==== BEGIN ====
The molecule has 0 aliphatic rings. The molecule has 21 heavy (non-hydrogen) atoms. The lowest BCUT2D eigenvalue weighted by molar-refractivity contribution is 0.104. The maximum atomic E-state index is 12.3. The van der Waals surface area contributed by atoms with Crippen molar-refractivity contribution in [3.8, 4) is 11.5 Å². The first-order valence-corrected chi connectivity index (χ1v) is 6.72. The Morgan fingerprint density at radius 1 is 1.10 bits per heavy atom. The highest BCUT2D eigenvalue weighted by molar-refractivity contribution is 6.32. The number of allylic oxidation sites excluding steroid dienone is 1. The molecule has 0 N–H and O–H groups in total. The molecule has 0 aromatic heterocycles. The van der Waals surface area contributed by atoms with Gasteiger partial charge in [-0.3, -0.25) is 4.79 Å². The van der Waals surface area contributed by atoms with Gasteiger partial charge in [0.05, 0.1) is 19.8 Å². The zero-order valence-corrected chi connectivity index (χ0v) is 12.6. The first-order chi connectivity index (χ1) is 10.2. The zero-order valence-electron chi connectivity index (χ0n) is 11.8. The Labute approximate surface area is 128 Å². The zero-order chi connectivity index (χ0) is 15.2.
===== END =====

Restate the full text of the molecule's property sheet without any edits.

The molecule has 0 aliphatic rings. The molecule has 21 heavy (non-hydrogen) atoms. The lowest BCUT2D eigenvalue weighted by molar-refractivity contribution is 0.104. The maximum atomic E-state index is 12.3. The van der Waals surface area contributed by atoms with Crippen molar-refractivity contribution in [3.8, 4) is 11.5 Å². The first-order valence-corrected chi connectivity index (χ1v) is 6.72. The Morgan fingerprint density at radius 1 is 1.10 bits per heavy atom. The highest BCUT2D eigenvalue weighted by molar-refractivity contribution is 6.32. The number of allylic oxidation sites excluding steroid dienone is 1. The molecule has 0 N–H and O–H groups in total. The molecule has 0 aromatic heterocycles. The van der Waals surface area contributed by atoms with Gasteiger partial charge in [-0.3, -0.25) is 4.79 Å². The van der Waals surface area contributed by atoms with Gasteiger partial charge in [0.05, 0.1) is 19.8 Å². The zero-order valence-corrected chi connectivity index (χ0v) is 12.6. The first-order chi connectivity index (χ1) is 10.2. The zero-order valence-electron chi connectivity index (χ0n) is 11.8. The Labute approximate surface area is 128 Å². The zero-order chi connectivity index (χ0) is 15.2.